I could have used docker hub to pull the iiiepe image, but i wanted to see what is inside and if i need to make changes i could.

I first created a folder in my docker subfolder, I normally keep docker images and my projects separate. I checked out the git repo https://github.com/iiiepe/docker-nginx-drupal

Obviously you need to have docker installed and configured properly, you can find a lot of tutorials for this on the internet, but basically you need to start your default docker machine i.e.

docker-machine start default

then, set the env like so

docker-machine env default

and type the command with eval() in the output of docker-machine env default command.

Now i am ready to create the docker images as below:

I went to the folder which has the dockerfile, then gave the following command

docker build -t drupalprogrammer/nginx-drupal .

This will pull appropriate images and begin to build images, in a few mins this will be all done and you can check the images by giving the docker images command

We will also need a mysql image for our drupal container to work with, we could have gone for the official mysql image however it doesnt work very well with os x because we want to keep the data outside the container and there is some work required to create scripts to allow this to happen.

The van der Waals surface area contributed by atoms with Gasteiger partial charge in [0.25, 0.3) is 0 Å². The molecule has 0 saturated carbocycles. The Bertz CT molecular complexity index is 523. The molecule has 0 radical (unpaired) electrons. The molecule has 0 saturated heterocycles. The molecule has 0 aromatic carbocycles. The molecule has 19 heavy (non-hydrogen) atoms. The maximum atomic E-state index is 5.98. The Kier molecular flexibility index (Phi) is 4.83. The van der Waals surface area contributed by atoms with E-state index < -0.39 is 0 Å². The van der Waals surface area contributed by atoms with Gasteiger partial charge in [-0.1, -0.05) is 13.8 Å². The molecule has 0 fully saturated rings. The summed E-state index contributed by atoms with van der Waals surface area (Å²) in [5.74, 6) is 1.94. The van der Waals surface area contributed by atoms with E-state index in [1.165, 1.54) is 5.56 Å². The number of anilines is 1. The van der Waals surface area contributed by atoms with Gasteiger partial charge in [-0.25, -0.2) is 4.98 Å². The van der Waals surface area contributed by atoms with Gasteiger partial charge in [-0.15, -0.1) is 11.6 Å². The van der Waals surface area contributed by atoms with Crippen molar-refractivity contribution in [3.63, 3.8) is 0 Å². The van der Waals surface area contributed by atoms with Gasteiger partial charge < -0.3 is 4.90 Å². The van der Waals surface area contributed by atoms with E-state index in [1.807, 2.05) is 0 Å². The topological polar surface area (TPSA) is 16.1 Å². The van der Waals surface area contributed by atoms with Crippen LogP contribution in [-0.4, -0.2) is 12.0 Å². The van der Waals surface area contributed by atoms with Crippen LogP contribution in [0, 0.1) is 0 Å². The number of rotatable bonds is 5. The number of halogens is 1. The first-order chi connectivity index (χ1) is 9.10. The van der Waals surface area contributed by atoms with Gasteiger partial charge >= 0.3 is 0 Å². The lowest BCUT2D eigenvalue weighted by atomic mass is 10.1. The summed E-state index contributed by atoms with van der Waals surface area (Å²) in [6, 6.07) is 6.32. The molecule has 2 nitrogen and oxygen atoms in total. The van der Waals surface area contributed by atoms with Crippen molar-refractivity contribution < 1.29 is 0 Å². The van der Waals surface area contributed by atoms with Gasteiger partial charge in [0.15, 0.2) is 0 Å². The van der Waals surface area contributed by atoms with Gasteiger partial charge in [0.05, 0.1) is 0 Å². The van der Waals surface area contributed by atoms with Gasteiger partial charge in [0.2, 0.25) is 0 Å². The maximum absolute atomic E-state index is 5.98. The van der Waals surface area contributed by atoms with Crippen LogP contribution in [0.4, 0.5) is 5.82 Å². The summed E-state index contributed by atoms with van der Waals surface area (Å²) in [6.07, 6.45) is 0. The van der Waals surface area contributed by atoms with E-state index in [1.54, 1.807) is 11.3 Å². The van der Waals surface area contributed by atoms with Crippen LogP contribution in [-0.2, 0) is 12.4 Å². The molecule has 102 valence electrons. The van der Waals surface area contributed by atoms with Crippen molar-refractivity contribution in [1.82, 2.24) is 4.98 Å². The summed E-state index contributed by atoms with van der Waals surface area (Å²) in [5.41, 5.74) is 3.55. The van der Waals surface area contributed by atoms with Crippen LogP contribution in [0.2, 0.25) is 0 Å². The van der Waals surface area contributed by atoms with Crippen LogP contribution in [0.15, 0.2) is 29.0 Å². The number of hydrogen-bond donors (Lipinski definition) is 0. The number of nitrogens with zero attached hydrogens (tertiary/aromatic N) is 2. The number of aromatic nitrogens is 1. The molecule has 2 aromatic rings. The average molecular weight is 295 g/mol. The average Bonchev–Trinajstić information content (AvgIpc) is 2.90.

There is instructions on the official mysql images page i.e. https://hub.docker.com/_/mysql/ i tried to use the instructions to load the data outside but could not get it to work. Luckily little googling led me to another image we can use.

run the following command:

docker run --name mysql-data -v /Users/nidash/data:/var/lib/mysql -p 3306:3306 -d dgraziotin/mysql

This will pull dgraziotin/mysql image and expose the 3306 port to use.

Now give the following command docker ps this shows the some-mysql container working, great job. 

The first time you create the container this will also create an additional user called admin with a random generated password, to find the password you need to look at the docker logs like so.

docker logs mysql-data

So this shows the password like below:

You can now connect to this MySQL Server using: mysql -uadmin -p47nnf4FweaKu -h -P Please remember to change the above password as soon as possible! MySQL user 'root' has no password but only allows local connections

Using a mysql client connect to the mysql server and change your password eg.

SET PASSWORD FOR 'admin'@'%' = PASSWORD('password');
Now we need to the drupal container to be up as well, so here is the command to use.

docker run -d -p 8000:80 -v /Users/nidash/work/drupal7/:/var/www -v /Users/nidash/work/drupal7/sites/all/default/files:/var/www/sites/default/files  drupalprogrammer/nginx-drupal

We need to map 2 volumes, /Users/nidash/work/drupal7 or where the codebase is to /var/www and because drupal is drupal and has files inside the code base, we need to map and mount this separately hence the other -v.

Complete the installation and that is it. Ensure the database host name is set as the IP the docker-machine env default command reports.